Preventing weeds in cassavaThis month sees the return of World Food Day which is celebrated annually on the 16th October, the day the Food and Agricultural Organisation was founded in 1945. This year’s theme, Family Farming, has been chosen to raise awareness of the role that family and smallholder farmers play in providing food security and achieving sustainable development. In the lead up to World Food Day, the World Development Movement is posting an A-Z of food sovereignty. The latest in this series was M for Mulching. Mulching is a widely-used technique amongst smallholder farmers who want to reduce soil erosion and water loss, and increase soil fertility. Another benefit of mulching is helping to reduce weed growth. This is is explained further in the Plantwise factsheet Preventing weeds in cassava. Cassava is a key staple crop in many countries so it is vital that yields are not affected by pests, including weeds. This factsheet was written in Sierra Leone by experts from the Sierra Leone Agricultural Research Institute (SLARI).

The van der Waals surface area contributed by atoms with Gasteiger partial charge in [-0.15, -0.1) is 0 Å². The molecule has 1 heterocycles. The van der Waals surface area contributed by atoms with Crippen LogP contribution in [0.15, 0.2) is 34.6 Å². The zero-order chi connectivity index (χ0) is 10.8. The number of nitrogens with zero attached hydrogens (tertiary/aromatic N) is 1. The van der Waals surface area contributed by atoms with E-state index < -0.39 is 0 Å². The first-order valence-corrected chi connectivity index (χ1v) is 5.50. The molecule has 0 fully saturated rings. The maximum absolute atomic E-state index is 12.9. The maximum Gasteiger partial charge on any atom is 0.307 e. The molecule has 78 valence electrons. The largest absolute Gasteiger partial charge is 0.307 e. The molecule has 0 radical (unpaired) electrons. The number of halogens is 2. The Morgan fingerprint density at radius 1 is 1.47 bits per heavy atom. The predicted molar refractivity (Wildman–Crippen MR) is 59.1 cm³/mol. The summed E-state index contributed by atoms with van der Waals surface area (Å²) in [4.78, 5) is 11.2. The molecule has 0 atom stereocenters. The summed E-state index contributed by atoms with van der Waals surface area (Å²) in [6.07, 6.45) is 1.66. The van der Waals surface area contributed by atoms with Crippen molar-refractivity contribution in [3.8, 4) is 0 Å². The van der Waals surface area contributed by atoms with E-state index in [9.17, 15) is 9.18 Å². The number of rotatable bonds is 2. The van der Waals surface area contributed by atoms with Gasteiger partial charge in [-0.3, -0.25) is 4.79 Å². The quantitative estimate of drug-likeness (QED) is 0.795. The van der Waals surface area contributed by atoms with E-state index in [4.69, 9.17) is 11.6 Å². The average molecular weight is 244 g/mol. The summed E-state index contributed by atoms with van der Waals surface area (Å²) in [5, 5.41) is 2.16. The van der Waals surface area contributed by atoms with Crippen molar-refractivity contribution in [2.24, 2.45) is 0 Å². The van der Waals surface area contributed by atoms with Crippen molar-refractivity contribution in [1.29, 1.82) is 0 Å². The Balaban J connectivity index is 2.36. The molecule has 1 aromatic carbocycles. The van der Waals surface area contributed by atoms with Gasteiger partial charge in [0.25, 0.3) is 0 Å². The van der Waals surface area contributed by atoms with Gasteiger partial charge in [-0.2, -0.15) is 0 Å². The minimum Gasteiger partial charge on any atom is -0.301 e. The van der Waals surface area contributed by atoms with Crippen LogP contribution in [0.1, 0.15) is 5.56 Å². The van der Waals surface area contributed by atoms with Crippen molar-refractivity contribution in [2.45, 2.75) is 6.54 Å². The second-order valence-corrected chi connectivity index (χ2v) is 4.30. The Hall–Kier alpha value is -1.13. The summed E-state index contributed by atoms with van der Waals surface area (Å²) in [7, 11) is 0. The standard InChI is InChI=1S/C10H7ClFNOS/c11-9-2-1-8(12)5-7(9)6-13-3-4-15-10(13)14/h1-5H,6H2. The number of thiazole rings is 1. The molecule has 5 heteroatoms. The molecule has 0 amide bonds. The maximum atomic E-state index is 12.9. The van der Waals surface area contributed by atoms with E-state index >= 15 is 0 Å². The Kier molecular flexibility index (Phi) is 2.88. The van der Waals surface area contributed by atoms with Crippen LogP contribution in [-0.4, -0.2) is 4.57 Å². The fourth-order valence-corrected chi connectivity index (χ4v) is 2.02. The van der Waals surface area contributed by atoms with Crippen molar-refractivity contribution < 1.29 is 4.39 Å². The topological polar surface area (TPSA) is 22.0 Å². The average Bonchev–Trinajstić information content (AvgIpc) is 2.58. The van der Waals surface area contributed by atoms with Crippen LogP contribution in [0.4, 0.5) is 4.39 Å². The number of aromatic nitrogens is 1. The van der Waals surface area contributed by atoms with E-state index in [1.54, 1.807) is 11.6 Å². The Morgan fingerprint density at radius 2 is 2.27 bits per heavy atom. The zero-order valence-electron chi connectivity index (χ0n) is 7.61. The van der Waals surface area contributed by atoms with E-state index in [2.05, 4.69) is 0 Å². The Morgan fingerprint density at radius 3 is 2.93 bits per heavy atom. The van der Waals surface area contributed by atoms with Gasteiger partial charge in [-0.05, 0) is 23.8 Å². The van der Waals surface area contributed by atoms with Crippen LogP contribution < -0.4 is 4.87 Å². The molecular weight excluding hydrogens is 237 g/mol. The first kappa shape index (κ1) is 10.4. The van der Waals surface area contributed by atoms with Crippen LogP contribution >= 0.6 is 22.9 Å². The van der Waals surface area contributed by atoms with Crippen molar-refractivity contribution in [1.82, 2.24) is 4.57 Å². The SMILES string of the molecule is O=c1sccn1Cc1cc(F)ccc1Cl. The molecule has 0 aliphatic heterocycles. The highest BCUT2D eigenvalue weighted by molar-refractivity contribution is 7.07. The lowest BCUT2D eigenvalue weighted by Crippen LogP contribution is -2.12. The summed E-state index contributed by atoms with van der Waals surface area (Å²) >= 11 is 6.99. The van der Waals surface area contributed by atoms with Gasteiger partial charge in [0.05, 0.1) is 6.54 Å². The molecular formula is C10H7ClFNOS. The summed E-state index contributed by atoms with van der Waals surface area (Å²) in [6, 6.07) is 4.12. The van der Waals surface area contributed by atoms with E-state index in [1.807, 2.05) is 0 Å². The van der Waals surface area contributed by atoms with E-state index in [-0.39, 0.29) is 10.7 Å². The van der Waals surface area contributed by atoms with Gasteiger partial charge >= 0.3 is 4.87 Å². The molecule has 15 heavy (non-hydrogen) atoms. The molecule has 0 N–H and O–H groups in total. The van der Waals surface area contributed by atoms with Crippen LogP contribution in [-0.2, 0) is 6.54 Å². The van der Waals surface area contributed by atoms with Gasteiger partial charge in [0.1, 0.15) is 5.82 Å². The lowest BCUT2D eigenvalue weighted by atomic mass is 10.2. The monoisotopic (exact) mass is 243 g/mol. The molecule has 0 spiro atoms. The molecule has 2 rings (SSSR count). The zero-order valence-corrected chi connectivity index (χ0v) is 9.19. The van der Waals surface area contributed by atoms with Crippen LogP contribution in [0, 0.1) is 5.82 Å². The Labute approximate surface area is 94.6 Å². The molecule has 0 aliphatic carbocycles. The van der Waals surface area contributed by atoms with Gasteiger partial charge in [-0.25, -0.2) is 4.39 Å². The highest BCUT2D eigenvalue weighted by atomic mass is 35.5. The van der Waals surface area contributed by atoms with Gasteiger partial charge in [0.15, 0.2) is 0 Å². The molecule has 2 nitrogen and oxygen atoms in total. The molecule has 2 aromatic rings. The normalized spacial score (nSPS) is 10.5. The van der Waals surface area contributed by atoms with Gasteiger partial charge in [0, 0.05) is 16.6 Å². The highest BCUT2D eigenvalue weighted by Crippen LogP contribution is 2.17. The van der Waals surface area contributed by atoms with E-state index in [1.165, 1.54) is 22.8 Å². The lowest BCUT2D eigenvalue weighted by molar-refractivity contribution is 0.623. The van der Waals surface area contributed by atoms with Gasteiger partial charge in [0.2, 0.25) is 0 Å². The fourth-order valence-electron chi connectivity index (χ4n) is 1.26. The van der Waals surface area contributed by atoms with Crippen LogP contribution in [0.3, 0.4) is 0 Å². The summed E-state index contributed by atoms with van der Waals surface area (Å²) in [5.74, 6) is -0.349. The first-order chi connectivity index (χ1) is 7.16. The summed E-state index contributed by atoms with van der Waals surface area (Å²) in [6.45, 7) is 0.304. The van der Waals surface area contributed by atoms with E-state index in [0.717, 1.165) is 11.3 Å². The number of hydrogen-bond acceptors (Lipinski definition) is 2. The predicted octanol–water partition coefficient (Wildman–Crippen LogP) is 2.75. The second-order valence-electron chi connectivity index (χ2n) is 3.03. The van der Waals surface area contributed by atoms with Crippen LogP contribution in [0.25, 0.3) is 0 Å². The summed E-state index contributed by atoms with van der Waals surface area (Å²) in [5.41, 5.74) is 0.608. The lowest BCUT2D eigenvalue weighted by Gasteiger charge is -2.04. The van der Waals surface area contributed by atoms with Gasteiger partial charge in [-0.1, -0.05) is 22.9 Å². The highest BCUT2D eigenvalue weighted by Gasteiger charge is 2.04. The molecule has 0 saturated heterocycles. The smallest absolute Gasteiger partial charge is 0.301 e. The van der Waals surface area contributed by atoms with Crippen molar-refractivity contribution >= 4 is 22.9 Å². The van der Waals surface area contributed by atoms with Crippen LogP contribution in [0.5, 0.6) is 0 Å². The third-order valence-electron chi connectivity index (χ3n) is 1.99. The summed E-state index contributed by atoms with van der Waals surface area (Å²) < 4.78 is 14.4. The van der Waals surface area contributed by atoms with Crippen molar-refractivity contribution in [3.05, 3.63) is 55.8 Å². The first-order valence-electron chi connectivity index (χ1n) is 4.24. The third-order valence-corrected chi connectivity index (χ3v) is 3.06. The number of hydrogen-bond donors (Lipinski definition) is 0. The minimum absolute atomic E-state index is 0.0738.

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Update: Plant Health News (05 Jun 13)

Cassava is a versatile staple in Africa © IITA (CC BY-NC licence)
Cassava is a versatile staple crop in Africa © IITA (CC BY-NC licence)

Here’s a taste of some of the latest stories about plant health, including cassava’s huge potential as a 21st century crop in Africa, the discovery of nematode resistant wheat and Brazil to launch biofungicide against witch’s broom.

Click on the link to read more of the latest plant health news!